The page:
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“Forward Thinking” Brought Jihadi Into House of Commons

Some of you might have read this remarkable story in the Telegraph:

A man described as a suspected terrorist sympathiser closely linked to the July 7 bombers has worked for Scotland Yard and a string of councils to run training courses about “engaging” Muslim youths.

Tafazal Mohammad was described as an “individual of interest” by MI5 in 2001 when he attended a training camp with the bombings’ ringleader, Mohammed Sidique Khan.

Despite a host of links with the suicide attackers, Mohammad now promotes himself as a “professionally qualified youth and community worker” and has been paid thousands of pounds by organisations including the Metropolitan Police and Chester University.

His company, Muslim Youth Skills, charges up to ¬£115 a head for its courses to “engage and empower hard-to-reach and marginalised groups”.

Mohammad, known as “Taf”, has never been accused of any terrorist offence but his close links with the bombers were repeatedly highlighted in the July 7 inquest, which on Friday concluded that the terrorists unlawfully killed 52 innocent people in London in 2005.

The 45-year-old was a trustee of a jihadist bookshop along with Khan, who bombed the Edgware Road train killing six, and Shehzad Tanweer, who murdered seven in the Aldgate explosion.

The coroner described him as a “suspected terrorist sympathiser” and said the bookshop was a haunt of “men with extremist views”.

Here’s the bit which really caught my eye:

Despite the links Mohammad became a prominent figure after the bombings.

He attended a seminar in the House of Commons, speaking on the theme of “engagement with Muslim youth and communities”, which was chaired by Paul Goodman, then an MP and Conservative shadow minister, and Lord Patel of Blackburn, a Labour peer, in 2008.

How did this prominent supporter of jihadist politics end up speaking in the House of Commons on the subject of “engagement”?

Simple. He was vouched for by Forward Thinking.

Forward Thinking is one of a small number of extremely energetic groups which act as facilitators of domestic and overseas extremist groups. They vouch for individuals and organisations with Islamist or Salafi Jihadi politics, and arrange for these groups to meet with, lobby, and form links with mainstream and usually liberal political organisations.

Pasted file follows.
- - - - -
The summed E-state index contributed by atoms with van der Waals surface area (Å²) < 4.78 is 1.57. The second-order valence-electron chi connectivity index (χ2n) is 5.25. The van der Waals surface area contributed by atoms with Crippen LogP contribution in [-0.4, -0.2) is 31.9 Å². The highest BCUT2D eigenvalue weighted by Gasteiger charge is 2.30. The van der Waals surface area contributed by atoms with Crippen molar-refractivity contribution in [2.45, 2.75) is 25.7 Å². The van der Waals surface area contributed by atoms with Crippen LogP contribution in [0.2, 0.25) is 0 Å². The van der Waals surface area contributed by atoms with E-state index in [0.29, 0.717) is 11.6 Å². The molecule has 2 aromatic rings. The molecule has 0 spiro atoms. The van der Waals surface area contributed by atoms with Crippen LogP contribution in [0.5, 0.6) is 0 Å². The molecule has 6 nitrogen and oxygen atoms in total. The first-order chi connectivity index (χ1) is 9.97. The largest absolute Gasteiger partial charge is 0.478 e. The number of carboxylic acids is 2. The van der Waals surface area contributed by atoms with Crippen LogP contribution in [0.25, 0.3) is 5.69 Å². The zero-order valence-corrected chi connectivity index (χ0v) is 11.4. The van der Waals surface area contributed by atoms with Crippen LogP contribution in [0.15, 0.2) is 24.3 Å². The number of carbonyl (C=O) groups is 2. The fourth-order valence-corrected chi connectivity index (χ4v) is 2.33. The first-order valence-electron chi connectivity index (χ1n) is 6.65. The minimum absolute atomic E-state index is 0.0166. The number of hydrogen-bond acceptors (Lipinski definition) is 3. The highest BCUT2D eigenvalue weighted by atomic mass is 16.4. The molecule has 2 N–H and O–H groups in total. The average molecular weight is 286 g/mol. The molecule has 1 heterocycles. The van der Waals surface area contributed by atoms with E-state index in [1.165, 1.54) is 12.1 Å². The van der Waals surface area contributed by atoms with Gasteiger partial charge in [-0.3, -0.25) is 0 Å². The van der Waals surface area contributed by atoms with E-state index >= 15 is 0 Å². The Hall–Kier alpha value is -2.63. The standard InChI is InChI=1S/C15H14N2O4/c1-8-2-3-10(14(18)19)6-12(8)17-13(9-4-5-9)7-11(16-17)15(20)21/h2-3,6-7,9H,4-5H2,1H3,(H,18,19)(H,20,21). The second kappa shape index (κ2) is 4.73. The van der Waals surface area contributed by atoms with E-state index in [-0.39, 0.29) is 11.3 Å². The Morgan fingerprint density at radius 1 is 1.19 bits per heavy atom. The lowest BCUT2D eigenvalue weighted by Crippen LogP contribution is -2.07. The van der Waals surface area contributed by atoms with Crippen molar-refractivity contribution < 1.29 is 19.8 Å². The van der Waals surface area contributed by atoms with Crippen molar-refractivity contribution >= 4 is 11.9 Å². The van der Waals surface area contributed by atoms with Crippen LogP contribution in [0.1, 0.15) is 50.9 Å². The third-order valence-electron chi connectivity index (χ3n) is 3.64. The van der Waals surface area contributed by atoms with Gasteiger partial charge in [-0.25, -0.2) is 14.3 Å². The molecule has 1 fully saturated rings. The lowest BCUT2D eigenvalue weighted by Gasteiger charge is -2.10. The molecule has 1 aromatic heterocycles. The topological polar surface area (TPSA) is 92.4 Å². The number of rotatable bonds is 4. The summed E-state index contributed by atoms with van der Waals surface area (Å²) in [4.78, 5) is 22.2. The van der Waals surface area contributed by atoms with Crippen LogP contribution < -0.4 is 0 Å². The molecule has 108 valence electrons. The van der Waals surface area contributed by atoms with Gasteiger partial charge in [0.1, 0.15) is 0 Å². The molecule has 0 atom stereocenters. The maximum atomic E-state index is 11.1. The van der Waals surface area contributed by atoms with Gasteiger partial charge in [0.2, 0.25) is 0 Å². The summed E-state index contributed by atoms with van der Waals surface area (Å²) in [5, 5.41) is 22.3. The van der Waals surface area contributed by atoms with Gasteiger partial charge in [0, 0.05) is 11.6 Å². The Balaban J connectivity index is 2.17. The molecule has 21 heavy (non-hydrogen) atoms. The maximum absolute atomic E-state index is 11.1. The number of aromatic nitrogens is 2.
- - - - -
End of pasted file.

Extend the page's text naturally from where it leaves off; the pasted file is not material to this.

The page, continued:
It is run by Oliver McTernan, who spent 30 years of his life as a Roman Catholic priest. It is chaired by William Sieghart, who is an outspoken Hamas supporter. Jeremy Greenstock, the arch Arabist  former Ambassador to the UN advises it on matters of diplomacy

This is how Forward Thinking describes its work:

To promote in the UK greater understanding and confidence between the diverse grassroots Muslim communities and the wider society including the Media and the British establishment.

To promote a more inclusive peace process in the Middle East.

To facilitate a global dialogue between the religious and secular worlds

Have a look through the Harry’s Place archives, and you’ll understand very quickly that this is merely a euphemism for “we support Hamas”.

Once a public figure has shared a platform with an extremist Islamist, the hope is that they’ll trust Forward Thinking’s judgement, rather than blog or newspaper reports which expose the extremist’s true politics. They’ll be told by Forward Thinking that they’re taking part in a crucial dialogue of civilisations, that the political extremist is in fact a relative moderate and a bridge builder, and that by “engaging” they are helping to establish respect, understanding and peace. You will be congratulated for your courage and foresight.

When you’ve signed on to Forward Thinking’s agenda, the hope is that you’re much less likely to criticise Islamists, or the groups which facilitate their politics. To do so, after all, would be to call into question your own judgement.

That is how the pro-Islamist lobby has built its castle.